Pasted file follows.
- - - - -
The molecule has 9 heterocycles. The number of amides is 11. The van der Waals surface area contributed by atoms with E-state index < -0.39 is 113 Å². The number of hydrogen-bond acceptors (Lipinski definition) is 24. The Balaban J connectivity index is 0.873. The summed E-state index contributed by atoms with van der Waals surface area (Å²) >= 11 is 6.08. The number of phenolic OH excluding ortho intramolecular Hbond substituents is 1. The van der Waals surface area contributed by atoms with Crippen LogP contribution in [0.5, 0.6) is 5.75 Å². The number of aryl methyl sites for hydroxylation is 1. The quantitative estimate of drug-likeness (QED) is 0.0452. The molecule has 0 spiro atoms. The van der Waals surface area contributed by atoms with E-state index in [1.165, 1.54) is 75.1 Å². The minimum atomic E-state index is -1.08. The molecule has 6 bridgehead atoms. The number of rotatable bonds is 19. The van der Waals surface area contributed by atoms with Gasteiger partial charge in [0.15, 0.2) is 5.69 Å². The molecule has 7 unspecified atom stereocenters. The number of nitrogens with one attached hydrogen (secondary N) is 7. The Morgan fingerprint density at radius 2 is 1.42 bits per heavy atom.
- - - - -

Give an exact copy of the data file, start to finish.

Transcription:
The molecule has 9 heterocycles. The number of amides is 11. The van der Waals surface area contributed by atoms with E-state index < -0.39 is 113 Å². The number of hydrogen-bond acceptors (Lipinski definition) is 24. The Balaban J connectivity index is 0.873. The summed E-state index contributed by atoms with van der Waals surface area (Å²) >= 11 is 6.08. The number of phenolic OH excluding ortho intramolecular Hbond substituents is 1. The van der Waals surface area contributed by atoms with Crippen LogP contribution in [0.5, 0.6) is 5.75 Å². The number of aryl methyl sites for hydroxylation is 1. The quantitative estimate of drug-likeness (QED) is 0.0452. The molecule has 0 spiro atoms. The van der Waals surface area contributed by atoms with E-state index in [1.165, 1.54) is 75.1 Å². The minimum atomic E-state index is -1.08. The molecule has 6 bridgehead atoms. The number of rotatable bonds is 19. The van der Waals surface area contributed by atoms with Gasteiger partial charge in [0.15, 0.2) is 5.69 Å². The molecule has 7 unspecified atom stereocenters. The number of nitrogens with one attached hydrogen (secondary N) is 7. The Morgan fingerprint density at radius 2 is 1.42 bits per heavy atom.